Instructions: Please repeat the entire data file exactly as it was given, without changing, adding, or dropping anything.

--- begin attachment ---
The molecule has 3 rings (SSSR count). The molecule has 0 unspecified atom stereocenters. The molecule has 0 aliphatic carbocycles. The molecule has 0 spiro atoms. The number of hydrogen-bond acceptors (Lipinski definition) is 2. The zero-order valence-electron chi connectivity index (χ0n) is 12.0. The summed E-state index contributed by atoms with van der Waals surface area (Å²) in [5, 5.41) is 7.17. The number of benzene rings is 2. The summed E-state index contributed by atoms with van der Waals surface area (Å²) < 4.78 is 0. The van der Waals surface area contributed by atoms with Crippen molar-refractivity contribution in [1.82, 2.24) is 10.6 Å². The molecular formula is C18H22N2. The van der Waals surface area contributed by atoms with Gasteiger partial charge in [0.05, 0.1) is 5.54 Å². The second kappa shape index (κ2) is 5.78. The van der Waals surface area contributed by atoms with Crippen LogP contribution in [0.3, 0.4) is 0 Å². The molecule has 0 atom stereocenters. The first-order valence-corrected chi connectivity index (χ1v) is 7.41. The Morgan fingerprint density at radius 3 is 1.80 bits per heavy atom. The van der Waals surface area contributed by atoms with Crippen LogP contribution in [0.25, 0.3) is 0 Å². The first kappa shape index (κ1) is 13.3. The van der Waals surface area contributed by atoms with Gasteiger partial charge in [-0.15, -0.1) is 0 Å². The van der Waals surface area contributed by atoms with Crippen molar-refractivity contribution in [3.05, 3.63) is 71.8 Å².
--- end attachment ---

The molecule has 3 rings (SSSR count). The molecule has 0 unspecified atom stereocenters. The molecule has 0 aliphatic carbocycles. The molecule has 0 spiro atoms. The number of hydrogen-bond acceptors (Lipinski definition) is 2. The zero-order valence-electron chi connectivity index (χ0n) is 12.0. The summed E-state index contributed by atoms with van der Waals surface area (Å²) in [5, 5.41) is 7.17. The number of benzene rings is 2. The summed E-state index contributed by atoms with van der Waals surface area (Å²) < 4.78 is 0. The van der Waals surface area contributed by atoms with Crippen molar-refractivity contribution in [1.82, 2.24) is 10.6 Å². The molecular formula is C18H22N2. The van der Waals surface area contributed by atoms with Gasteiger partial charge in [0.05, 0.1) is 5.54 Å². The second kappa shape index (κ2) is 5.78. The van der Waals surface area contributed by atoms with Crippen LogP contribution in [0.3, 0.4) is 0 Å². The molecule has 0 atom stereocenters. The first-order valence-corrected chi connectivity index (χ1v) is 7.41. The Morgan fingerprint density at radius 3 is 1.80 bits per heavy atom. The van der Waals surface area contributed by atoms with Crippen LogP contribution in [0.25, 0.3) is 0 Å². The first kappa shape index (κ1) is 13.3. The van der Waals surface area contributed by atoms with Gasteiger partial charge in [-0.15, -0.1) is 0 Å². The van der Waals surface area contributed by atoms with Crippen molar-refractivity contribution in [3.05, 3.63) is 71.8 Å².